12. Yeah, the YT comments mention that the game's story apparently does get a bit deeper and actually kinda tackles the implications of its premise, but it really does feel like they don't have the courage to go all-in on it. I was surprised you left off with the story, but I guess it had to do with the progression being slowed down by the leveling. Also, Ross, I'm pleasantly surprised that you know about Brad Neely. "Baby Cakes Sees A Play" is one of my favorite videos ever.
  13. I fairly liked it, but I can see how Ross's version of Freeman will come into tension with Valve's more rail-roaded approach to storytelling and immersion in HL2. It's not easy to stick the landing, and it seems Ross might not have stuck it here. I'm hoping/anticipating that Freeman will come around a little near the end of HL2, that we may see real changes to Freeman's characterization. Maybe he'll not reflexively draw a gun on the Vorts, at least.
  14. I might need to re-watch this on my PC, but I could swear several of the dudes had the same voice as the PC. I almost swore that Thumbnail Jacket Man was the same dude as the Vampire Prince from the intro.
  15. That figures, most of the CD space must have went towards the compressed video. I kinda miss this 90's FMV cheese. I remember reading a comment, probably on Ross's Phantasmagoria 2 video, that said that the acting in these games often had to be exaggerated because of the low res and high compression subtracting details.
  16. Jesus, well excuse me for being a dude who just doesn't want to pay Microsoft for fucking Solitaire.
  17. Okay, yes, Android is not at all what Stallman envisioned, but from the Eric S. Raymond perspective, I think it's an example of Linux's slow, steady progress in winning the computer wars. Linux wins not by crushing the competition via strict adherence to the command line, it wins by being the freer and friendlier option, to the point that even rivals like Microsoft will have to buy in: http://esr.ibiblio.org/?p=8764
  18. I wouldn't agree with that, necessarily. I think the last decade has proved that Linux can be user-friendly and painless, you just need big initiatives and some corporate backing to push it forward (Android and Proton).
  19. I think if I had to give awards for this game, it'd probably be like this (also taking some inspiration from the YT comments): -Soft Utopia: Caldoria seems like a perfect society, but mimics our current one quite a lot, which takes away those important Utopia Points. -No True Timeline: Choosing between Turbo and Pegasus Prime is not the easiest choice, as Turbo's age and remaining technical flaws makes it the technically inferior version, but Pegasus Prime's additions and changes causes the game to lose that same mysterious early-90's vibe the original had, in addition to the added challenge in some spots. -Future's Past: While the lack of visits to pre-21st-century times are regrettable, the degree to which Journeyman commits to its sci-fi worldbuilding is impressive.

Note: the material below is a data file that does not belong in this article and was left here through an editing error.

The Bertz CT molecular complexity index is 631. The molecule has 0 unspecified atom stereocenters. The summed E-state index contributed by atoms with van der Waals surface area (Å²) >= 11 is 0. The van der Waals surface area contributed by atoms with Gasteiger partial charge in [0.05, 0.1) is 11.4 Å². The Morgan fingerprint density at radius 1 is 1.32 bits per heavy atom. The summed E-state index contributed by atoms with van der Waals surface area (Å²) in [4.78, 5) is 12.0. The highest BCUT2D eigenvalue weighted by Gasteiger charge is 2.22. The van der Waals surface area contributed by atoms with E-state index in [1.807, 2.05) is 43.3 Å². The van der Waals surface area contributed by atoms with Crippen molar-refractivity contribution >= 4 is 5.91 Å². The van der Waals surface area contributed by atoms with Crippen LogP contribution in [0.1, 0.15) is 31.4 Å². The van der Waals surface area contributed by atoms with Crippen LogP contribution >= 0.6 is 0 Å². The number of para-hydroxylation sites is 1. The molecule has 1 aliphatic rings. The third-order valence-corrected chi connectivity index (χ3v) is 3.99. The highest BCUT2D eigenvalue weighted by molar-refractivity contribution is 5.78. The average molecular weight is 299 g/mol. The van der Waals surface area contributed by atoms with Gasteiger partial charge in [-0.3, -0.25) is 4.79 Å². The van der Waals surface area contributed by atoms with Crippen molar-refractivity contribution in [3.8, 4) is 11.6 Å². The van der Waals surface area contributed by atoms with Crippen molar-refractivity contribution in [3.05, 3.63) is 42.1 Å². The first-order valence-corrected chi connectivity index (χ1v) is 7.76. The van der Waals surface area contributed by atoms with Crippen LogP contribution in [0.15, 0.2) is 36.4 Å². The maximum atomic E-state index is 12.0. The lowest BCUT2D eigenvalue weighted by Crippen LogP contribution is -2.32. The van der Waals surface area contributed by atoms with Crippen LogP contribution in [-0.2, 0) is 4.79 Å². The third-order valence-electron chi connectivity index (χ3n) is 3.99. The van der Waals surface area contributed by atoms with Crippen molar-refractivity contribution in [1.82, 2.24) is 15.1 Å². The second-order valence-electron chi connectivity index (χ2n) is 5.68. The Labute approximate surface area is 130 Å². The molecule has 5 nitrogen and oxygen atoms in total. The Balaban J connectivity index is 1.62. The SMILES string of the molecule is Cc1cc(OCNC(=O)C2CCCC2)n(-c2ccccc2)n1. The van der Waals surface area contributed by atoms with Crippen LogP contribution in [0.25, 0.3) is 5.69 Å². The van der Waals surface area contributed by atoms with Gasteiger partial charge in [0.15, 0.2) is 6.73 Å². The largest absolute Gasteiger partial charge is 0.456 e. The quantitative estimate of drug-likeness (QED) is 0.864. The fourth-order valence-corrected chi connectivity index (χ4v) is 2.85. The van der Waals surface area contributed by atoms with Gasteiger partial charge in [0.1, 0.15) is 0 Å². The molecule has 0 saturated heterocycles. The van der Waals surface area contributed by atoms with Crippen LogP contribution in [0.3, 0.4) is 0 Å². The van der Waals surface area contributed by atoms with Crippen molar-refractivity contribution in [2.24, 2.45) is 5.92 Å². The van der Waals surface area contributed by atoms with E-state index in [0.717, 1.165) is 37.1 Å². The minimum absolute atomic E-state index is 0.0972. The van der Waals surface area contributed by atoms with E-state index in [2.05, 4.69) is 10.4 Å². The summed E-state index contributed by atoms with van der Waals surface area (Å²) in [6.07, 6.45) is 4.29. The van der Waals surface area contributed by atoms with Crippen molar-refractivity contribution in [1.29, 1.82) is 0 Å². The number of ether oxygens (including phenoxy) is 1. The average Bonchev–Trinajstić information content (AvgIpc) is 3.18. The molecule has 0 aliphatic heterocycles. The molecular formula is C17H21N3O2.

20. As some people have noted in the comments, iTunes and Apple Music already use DRM such that, even if content you buy is downloaded to your system, you still need their software to actually open it. So, while I don't know the specifics of movies from iTunes (I haven't touched anything Apple since getting a smartphone in 2012), there's a chance that such movies are still encrypted and that Apple has a #2 situation set up anyways. Thus, there's an opening for the lawsuit.
  21. I am reasonably sure that that is from Army of Darkness. Also, I think both Ross and Mandalore's approach to holiday videos are valid. You can either try something *very unique*, or try to end the year on a good note. I liked this episode, for what it's worth, and I'm fine with this being a more cozy, shorter episode.
  22. I guess the best summary for this game would be: "Looks like Diablo, but it ain't Diablo at all." Also, that was one of the best birthday presents I could ever get, so thank you, Ross.
  23. I suppose there is a sort of sense in that. I.e., "if you don't work with us now, don't be surprised if we don't want to work with you later." Still a bit silly, but it probably discourages publishers taking rain checks on platforms while also potentially generating some sales for the platform owner.
  24. Did not know that first bit. By "cult of Sonic," I was kind of referring to the weird fanart-y side, though maybe it arose independently of Penders' weirdness.
  25. Oh yeah, another comment: a lot of the "cult of Sonic" weirdness is probably thanks to Ken Penders' run on the Archie Comic's Sonic the Hedgehog comic series, which was also the basis for the Saturday morning cartoon series. It's funny you mentioned not knowing "Sonic's cousin," since the comics gave Knuckles a huge family tree--Penders also really likes Knuckles and the echidnas, for some reason.